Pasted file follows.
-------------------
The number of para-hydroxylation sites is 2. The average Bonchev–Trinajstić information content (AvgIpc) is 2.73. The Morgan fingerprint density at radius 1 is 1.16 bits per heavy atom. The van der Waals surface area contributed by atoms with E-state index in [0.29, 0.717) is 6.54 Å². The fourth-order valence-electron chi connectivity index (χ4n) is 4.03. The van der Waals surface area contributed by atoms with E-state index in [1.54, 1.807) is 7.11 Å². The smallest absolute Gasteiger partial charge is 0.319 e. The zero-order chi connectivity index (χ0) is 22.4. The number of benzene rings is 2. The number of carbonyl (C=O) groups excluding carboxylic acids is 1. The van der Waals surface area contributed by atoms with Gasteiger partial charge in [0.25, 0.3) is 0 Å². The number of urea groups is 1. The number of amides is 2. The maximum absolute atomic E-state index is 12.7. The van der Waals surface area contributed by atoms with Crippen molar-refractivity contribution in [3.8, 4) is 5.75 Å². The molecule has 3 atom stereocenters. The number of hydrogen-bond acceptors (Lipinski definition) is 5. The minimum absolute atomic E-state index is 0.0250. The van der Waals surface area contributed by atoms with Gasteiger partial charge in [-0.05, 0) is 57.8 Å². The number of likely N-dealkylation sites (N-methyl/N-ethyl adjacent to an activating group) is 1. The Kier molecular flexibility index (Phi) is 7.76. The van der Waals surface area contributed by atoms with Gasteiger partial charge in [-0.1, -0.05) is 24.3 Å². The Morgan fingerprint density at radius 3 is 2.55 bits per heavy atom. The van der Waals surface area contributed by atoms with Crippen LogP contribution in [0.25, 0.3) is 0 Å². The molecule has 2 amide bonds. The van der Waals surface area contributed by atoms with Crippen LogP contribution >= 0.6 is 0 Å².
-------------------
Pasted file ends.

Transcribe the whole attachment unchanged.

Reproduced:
The number of para-hydroxylation sites is 2. The average Bonchev–Trinajstić information content (AvgIpc) is 2.73. The Morgan fingerprint density at radius 1 is 1.16 bits per heavy atom. The van der Waals surface area contributed by atoms with E-state index in [0.29, 0.717) is 6.54 Å². The fourth-order valence-electron chi connectivity index (χ4n) is 4.03. The van der Waals surface area contributed by atoms with E-state index in [1.54, 1.807) is 7.11 Å². The smallest absolute Gasteiger partial charge is 0.319 e. The zero-order chi connectivity index (χ0) is 22.4. The number of benzene rings is 2. The number of carbonyl (C=O) groups excluding carboxylic acids is 1. The van der Waals surface area contributed by atoms with Gasteiger partial charge in [0.25, 0.3) is 0 Å². The number of urea groups is 1. The number of amides is 2. The maximum absolute atomic E-state index is 12.7. The van der Waals surface area contributed by atoms with Crippen molar-refractivity contribution in [3.8, 4) is 5.75 Å². The molecule has 3 atom stereocenters. The number of hydrogen-bond acceptors (Lipinski definition) is 5. The minimum absolute atomic E-state index is 0.0250. The van der Waals surface area contributed by atoms with Gasteiger partial charge in [-0.05, 0) is 57.8 Å². The number of likely N-dealkylation sites (N-methyl/N-ethyl adjacent to an activating group) is 1. The Kier molecular flexibility index (Phi) is 7.76. The van der Waals surface area contributed by atoms with Gasteiger partial charge in [-0.1, -0.05) is 24.3 Å². The Morgan fingerprint density at radius 3 is 2.55 bits per heavy atom. The van der Waals surface area contributed by atoms with Crippen LogP contribution in [0.25, 0.3) is 0 Å². The molecule has 2 amide bonds. The van der Waals surface area contributed by atoms with Crippen LogP contribution >= 0.6 is 0 Å².